Tuesday, April 2, 2013

B is for Beyonder

I am from beyond!
Slay your enemies and all that you desire shall be yours!
Nothing you dream of is impossible for me to accomplish!

I was twelve when Secret Wars #1 hit the stands.  I was already reading G.I. Joe and Alpha Flight and beginning to learn as much as I could about Marvel and DC.

It was a heady affair to watch Magneto seduce the Wasp, Colossus betray Kitty Pryde, Captain America's shield be broken and for the X-Men to not only plot to leave the Avenger's stronghold, but for Professor X to mind wipe Spidey.

And then there was Spider-Man's Black Costume, the alien symbiote that was way too good to be true.  And Ben Grimm found a place where he could control his transformation, which paved the way for Rocky Grimm, Space Ranger and She-Hulk to join the Fantastic Four.

The pace was taut and tension bubbled up between the staunchest allies.

This was war.  And in many ways, the Marvel Age in it's purest form.  Jim Shooter knew how to tell a story and he knew what kids wanted to read.  I mean, the man was a young teenager when he started writing Legion of the Super Heroes.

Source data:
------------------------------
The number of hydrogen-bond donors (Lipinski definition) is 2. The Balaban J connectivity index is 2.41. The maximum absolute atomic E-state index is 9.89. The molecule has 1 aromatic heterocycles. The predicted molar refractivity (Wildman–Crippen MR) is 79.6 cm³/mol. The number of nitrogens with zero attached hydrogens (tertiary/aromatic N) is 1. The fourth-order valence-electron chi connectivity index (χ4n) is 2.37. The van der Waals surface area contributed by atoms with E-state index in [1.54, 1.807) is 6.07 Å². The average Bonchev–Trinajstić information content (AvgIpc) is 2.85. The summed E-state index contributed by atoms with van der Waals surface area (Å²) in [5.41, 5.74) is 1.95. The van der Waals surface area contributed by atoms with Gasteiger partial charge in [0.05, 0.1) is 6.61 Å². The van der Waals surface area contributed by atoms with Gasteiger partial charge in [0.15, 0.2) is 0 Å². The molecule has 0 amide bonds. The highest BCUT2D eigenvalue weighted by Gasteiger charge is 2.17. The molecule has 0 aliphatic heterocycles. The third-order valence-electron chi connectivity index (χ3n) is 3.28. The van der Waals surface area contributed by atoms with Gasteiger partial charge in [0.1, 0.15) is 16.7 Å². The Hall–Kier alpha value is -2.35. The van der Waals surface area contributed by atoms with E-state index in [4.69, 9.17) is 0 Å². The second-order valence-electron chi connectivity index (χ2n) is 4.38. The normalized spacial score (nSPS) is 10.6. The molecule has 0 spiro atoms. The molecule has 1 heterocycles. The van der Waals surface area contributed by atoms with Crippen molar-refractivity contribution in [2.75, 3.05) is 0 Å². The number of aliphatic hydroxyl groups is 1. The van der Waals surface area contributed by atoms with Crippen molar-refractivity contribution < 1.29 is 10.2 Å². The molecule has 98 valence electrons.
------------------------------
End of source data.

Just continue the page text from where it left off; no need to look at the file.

Yeah, we'd already had Claremont and Byrne's X-Men, Miller's Daredevil, Simonson's Thor, Michilenie and Layton's Iron Man,  and Moench and Sienkewicz's Moon Knight.  But this was a meeting place for all of those influences and a jumping off point to explore the ramifications of the Secret War throughout the Marvel Universe.

Oh, and Doom, for at least a moment, finally won.

I even got toys out of the deal.  No, they weren't as cool as the G.I. Joe action figures, but it had been a few years since Mego had made super hero toys and I sure wasn't going to look a gift horse in the mouth.


Timothy S. Brannan said...

I remember this. It was the biggest thing Marvel had done in my memory, outside of the Dark Phoenix saga.

I never could get past Beyonder's disco outfit though.

Mark Means said...

I always thought this was a great series, even though some scoffed (and still do) at it. The most important thing was that it was -fun-...bottom line.

I think comics, to some extent, are missing the fun factor these days.

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